Field of Science

The Invisible College

I spent part of today preparing for a talk for I'm giving at Drexel on Wednesday, for their E-Learning Lecture Series. Jean-Claude Bradley (whose lecture is linked to the posts on chirality) is my host. He's been constructing on-line courses in chemistry, that are also taught in real-time. By the end of term, most of the students are not present in the classroom, but are invisible in some sense to the lecturer. The web allows us to construct an invisible university, where neither chronological nor spatial constraints apply to the community of scholars.

This is nothing new. In the 17th centure, Robert Boyle, whose name we associate with the inverse relationship between pressure and volume, was part of an institutuion known as the Invisible College. The Invisible College was group of natural philosophers working in England, which Boyle joined in the 1650s. This group eventually became the Royal Society of London for Improving Natural Knowledge, still operating nearly 400 years later.

Interesting tidbits about Boyle: He identified himself as an alchemist and believed that base metals (such as iron) could be "transmuted" into more precious metals such as gold. The study of the properties of gases is the precursor of "scientific chemistry", and was an active field in the 17th century (think balloons!). Even though general chemistry books refer to Boyle's Law, it is also attributed in some texts (principally in Europe) to Mariotte. Boyle authored The Skeptical Chemist, where he encouraged experimentation and observation, and Some Considerations Touching the Usefulnesse of Experimental Natural Philosophy, where he strongly supported the teaching of experimental science in schools (if you don't enjoy lab, blame Boyle).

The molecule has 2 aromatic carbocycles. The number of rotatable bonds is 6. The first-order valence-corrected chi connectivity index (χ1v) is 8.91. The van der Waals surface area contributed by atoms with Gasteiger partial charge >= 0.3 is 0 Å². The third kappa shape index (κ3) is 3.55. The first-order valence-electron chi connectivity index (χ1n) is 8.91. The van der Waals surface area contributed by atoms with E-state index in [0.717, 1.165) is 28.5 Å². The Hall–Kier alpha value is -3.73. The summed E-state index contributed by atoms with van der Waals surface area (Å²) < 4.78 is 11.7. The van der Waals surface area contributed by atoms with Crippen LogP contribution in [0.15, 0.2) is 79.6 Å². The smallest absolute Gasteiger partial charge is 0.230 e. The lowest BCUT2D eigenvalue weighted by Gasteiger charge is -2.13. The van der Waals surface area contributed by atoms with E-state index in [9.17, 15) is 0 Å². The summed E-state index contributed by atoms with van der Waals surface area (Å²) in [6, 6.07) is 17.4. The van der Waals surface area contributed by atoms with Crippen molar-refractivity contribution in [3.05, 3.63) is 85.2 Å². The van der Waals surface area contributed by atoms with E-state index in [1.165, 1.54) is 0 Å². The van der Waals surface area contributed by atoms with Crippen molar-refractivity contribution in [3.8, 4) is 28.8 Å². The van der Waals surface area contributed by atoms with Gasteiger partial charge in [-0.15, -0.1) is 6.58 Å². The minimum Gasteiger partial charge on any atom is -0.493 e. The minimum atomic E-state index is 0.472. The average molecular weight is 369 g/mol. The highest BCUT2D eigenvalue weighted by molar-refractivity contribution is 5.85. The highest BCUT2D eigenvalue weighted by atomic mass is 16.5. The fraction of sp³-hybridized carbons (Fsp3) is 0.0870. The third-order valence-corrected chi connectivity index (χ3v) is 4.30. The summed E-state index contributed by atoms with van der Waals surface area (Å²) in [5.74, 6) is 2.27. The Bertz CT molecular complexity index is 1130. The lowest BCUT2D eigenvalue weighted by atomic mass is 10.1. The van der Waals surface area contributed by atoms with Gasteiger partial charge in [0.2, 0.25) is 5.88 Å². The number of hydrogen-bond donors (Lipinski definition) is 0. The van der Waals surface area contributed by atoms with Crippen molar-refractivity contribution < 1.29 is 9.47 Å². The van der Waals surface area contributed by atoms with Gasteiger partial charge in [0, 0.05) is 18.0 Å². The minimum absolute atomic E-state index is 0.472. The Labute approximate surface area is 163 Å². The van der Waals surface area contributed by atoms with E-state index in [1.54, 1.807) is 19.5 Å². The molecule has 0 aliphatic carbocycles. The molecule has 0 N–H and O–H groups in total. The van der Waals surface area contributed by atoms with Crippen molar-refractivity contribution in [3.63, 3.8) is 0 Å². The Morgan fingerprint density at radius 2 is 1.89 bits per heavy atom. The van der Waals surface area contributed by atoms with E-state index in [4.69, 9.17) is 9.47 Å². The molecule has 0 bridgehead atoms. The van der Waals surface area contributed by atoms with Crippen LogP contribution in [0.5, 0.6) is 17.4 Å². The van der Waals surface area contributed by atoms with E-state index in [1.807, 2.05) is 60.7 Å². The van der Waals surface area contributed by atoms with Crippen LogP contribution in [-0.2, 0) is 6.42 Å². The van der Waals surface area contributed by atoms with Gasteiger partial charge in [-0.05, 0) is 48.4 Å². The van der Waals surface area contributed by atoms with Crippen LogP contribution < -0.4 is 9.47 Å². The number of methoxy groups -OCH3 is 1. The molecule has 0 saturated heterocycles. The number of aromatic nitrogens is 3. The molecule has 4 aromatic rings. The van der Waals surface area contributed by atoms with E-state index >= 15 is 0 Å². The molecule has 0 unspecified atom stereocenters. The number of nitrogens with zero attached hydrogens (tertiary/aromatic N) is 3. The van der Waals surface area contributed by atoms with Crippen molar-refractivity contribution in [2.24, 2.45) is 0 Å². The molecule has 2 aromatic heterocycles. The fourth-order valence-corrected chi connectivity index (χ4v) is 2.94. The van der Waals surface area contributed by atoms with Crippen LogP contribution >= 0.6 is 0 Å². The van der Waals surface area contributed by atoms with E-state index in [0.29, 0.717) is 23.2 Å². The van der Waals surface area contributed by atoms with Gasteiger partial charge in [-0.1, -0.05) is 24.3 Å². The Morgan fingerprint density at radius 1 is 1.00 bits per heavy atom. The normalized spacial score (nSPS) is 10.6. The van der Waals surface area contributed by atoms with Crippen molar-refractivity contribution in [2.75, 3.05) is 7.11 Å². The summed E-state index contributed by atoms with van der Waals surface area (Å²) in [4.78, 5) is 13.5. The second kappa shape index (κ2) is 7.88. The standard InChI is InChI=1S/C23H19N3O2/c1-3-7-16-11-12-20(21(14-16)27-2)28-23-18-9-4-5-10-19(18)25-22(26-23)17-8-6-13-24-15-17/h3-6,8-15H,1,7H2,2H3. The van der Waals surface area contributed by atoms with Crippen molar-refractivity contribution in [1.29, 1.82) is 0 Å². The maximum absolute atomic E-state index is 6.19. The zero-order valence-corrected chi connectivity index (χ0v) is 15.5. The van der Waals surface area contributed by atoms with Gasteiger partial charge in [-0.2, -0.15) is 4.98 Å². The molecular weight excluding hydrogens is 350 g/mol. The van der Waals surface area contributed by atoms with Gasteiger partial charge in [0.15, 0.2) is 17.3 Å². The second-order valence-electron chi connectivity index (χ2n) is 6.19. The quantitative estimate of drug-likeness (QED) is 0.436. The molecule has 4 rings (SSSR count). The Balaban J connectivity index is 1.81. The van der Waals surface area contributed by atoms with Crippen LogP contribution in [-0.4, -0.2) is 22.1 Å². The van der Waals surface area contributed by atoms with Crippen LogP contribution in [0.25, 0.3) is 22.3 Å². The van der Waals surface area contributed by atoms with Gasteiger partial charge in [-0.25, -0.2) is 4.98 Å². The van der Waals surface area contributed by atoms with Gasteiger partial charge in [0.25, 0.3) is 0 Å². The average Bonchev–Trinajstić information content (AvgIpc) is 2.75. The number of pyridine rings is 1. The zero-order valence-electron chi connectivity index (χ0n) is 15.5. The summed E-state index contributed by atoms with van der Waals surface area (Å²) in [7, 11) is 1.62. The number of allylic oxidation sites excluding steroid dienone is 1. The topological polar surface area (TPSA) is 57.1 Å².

1. The fully online students may be physically invisible but I still sense their presence in their online behavior - do they do quizzes early, late, often or not at all, do they rush through tests or take all the time to review, do they do test as early or as late as possible? When they ask questions by email, do they summarize their understanding lucidly or use disjointed sentence fragments that are hard to comprehend? When they comment on the class blog do they sign with their real names? Do they skip the first test and just take the make-up? Do they take the first test then don't take the make-up, even though they have nothing to loose? Are they morning people who email me at 6:00 am or night owls that have questions at midnight? I don't think true invisibility is possible in an online class.
    By the way we look forward to your talk tomorrow!

  2. True, the new "invisible" university is very different from Boyle's. Communication was by letter and small group conversations, and was difficult for outsiders to be aware of, let alone access. I see the parallels more in the asynchronicity of the interaction. Student, teachers and colleagues can be shifted in time in space, yet still effectively be "together".


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